Now it’s completely possibly that Graham Jr. was indeed slow to get back into the swing of things after opting out of the 2020 college football season. He did struggle in training camp and the preseason and that should be noted. Even so, it’s going to be pretty hard to convince anybody that it took a full 14 weeks to “develop” him to a point to get him on the field of a regular season game, especially with that type of performance. What this really goes to show is the Bears’ coaching staff has a talent evaluation problem and more so, they lack the ability to adapt off-script when things don’t go according to plan.
I mentioned it on Twitter earlier this morning, but both Graham Jr. and Teven Jenkins should be starting the final three games of the season (with no questions asked) to close out the season. Even if George McCaskey needs to force that into existence. Development and experience is vastly more important than anything else moving forward.
8. Man, was it nice to see Akiem Hicks back in the middle of this defense. It’s still best not to get caught up in the emotion of it all because Hicks is almost assuredly on his way out after these last three games.
Despite only playing 34 (53%) of the team’s 64 defensive snaps, Hicks was still able to factor in big in the box score and on the field. The 32-year-old finished the game with five tackles (two for loses), four quarterback hits and a pair of sacks. Not bad for his first game in five weeks, huh?
Emotionally, I wish that Hicks could retire a Bear. He’s been one of the more underrated defenders for this team since his arrival in 2016 and has been one of the most likeable players (as a whole) they’ve had in a very long. He gives his all on every play in every game.
With that being said, he’s missed 18 games the past three seasons combined and he’s on the wrong side of 30. He’s also going to command more of a contract than the Bears can afford (and should be willing) to pay. Unfortunately, the Bears are not in a position where they can have another $8 million (or more) per year player on the defensive side of the ball. Even if they did, it can’t be a guy on the wrong side of 30. At this point, Hicks seems to accept that this is his last year in Chicago, even if he doesn’t want it to be. “I just want to play good football and say goodbye to Chicago in the right way”. Hicks said after Monday night’s game.
If that isn’t the exact type of quote that embodies who Hicks is, I don’t know what is. This is going to be an offseason of many tough decisions and many big changes. Unfortunately, Hicks is likely to be one of those, but that should not diminish what he has done for this team since showing over five seasons ago.
9. Move over Richard Dent because Robert Quinn is coming for that single season sack record and may not need the extra game to break it.
Speaking of good defensive performances on Monday night, fans should not overlook the turnaround that Quinn has had in his second season with the team. Heading into 2021, many (including myself) viewed him as one of general manager Ryan Pace’s worst signings. It was hard not to after they gave him $14 million per year and he produced two sacks in his first year. Yet, he is just a sack and a half away from breaking Dent’s single-season Bears record. Even better? He’s got three games to do it.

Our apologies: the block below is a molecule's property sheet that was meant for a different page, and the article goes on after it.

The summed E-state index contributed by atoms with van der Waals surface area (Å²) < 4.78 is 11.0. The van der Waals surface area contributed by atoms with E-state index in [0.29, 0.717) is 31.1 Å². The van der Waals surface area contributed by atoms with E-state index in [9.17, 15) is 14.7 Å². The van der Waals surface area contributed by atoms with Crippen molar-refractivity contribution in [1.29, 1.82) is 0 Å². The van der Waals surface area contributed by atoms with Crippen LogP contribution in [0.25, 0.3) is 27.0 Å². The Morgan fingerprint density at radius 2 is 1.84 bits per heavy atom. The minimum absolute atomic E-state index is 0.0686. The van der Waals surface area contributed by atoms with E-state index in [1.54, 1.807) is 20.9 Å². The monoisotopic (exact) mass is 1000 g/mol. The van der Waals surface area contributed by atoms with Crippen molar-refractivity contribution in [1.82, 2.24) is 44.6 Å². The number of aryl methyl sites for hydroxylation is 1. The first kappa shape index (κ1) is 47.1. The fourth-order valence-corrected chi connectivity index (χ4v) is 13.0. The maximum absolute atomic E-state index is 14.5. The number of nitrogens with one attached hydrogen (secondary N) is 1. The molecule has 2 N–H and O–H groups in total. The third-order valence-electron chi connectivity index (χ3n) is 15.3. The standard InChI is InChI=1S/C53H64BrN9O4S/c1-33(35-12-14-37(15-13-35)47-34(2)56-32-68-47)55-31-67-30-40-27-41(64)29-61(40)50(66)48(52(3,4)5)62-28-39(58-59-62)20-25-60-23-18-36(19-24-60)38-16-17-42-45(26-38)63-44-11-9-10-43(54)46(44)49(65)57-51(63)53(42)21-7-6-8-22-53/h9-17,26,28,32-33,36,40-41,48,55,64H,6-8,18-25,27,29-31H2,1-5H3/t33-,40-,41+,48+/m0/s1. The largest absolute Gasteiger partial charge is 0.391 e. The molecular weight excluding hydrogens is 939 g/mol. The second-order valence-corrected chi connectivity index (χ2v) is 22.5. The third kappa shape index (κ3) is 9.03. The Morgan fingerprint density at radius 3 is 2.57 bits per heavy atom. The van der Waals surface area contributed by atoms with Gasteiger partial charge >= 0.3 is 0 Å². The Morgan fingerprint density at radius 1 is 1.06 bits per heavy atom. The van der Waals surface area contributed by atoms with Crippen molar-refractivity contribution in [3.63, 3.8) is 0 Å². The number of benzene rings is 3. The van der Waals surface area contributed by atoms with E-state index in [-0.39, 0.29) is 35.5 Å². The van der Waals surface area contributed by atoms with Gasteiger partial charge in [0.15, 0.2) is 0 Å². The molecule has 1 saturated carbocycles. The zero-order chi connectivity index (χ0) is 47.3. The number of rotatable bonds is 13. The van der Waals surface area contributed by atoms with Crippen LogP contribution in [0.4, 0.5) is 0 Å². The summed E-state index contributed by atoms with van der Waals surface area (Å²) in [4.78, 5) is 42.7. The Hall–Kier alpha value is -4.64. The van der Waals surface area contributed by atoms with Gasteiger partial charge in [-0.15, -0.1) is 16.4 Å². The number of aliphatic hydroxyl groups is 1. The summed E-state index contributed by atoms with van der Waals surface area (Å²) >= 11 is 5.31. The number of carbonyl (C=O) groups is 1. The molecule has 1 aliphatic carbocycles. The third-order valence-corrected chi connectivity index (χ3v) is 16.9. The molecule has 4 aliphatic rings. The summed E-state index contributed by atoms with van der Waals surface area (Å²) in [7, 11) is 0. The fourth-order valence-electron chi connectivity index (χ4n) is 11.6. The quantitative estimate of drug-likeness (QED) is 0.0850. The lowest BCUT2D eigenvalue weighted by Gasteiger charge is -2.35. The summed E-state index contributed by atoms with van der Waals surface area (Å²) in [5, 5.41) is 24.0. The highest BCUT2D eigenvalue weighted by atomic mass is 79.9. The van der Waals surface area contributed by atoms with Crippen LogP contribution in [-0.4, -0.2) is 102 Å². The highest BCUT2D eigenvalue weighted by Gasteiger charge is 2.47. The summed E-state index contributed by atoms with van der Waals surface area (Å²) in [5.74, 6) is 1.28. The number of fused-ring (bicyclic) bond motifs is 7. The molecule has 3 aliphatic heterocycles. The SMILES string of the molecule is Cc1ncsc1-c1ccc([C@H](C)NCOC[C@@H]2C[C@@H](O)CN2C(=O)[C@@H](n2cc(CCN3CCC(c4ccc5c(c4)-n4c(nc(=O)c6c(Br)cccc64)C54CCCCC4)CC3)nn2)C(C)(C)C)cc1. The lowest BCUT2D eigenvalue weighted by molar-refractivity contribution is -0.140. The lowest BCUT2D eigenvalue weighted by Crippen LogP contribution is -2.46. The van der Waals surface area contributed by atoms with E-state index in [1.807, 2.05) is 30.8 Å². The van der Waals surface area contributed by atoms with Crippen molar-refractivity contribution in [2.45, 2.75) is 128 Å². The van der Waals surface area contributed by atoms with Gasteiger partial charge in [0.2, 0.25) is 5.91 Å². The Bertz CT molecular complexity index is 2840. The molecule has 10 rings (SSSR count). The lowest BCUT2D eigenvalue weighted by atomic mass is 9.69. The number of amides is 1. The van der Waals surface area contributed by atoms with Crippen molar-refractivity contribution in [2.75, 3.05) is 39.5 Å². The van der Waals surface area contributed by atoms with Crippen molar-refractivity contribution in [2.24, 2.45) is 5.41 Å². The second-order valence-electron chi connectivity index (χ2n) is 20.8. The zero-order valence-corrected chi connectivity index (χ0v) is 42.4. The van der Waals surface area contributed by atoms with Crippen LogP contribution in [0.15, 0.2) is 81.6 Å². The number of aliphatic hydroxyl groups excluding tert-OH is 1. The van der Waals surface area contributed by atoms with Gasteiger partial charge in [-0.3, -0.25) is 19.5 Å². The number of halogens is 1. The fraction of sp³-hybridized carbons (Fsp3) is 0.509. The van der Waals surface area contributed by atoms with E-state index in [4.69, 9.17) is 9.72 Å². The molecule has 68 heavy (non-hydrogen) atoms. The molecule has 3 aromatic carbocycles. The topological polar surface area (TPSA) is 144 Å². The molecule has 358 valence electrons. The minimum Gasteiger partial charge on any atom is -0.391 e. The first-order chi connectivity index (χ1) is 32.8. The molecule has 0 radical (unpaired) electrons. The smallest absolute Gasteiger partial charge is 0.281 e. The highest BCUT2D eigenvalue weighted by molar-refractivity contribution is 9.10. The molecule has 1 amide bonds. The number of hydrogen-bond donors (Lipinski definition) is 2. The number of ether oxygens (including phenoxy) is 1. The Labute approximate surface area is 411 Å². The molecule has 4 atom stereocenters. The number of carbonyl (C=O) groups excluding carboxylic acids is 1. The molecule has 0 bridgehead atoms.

When Quinn was asked about Dent’s record, he said “I guess it’s a decent individual season,” Quinn continued “Sucks we really can’t (celebrate). The record just changes. For me, it changes the whole feel about it, but I mean, I don’t know, it’s good company to be in, I’ll put it like that. Just tough to celebrate when you’re not really doing well.”
What’s even crazier? Quinn is just a sack and a half off the the league lead, which is currently held by TJ Watt. With three games remaining and matchups against Seattle (39 sacks given up), the New York Giants and a rematch against the Vikings, there’s a very good chance Quinn finishes above the (17.5) mark he is looking to break in the coming weeks.
10a. I think I speak for all Bears fans when I say — Thank God this season is three games from being over!
Some (including myself), had very minimal expectations for this team moving into the season. All it took was looking at their roster and watching this team in the preseason to know it was going to be a tough season. With that being said, it’s been even harder to watch than I had anticipated. Between the injuries, poor play and bad fortune as a whole, most fans just find themselves waiting for Black Monday to arrive.
There may not be a lot to watch over the last few games, but we just have to hope they continue to play the younger players and they flash.
10b. “Big Game” Kirk Cousins showed up again and it continues to blow my mind how such a quality quarterback can struggle in meaningful games.
Cousins’ final line on the night? (12/24) for 87 yards for two touchdowns and an interception. Yes, Cousins improved to (2-9) on Monday Night Football over his career, but the majority of the credit should go to a quality defensive performance. It continues to blow my mind that such a quality quarterback can have such problems on bigger stages. Statistically speaking, Cousins is having one of his better seasons, but if Monday night’s game was any indication, the Vikings are still going to be hard pressed to make the playoffs with a tough remaining three games on the schedule.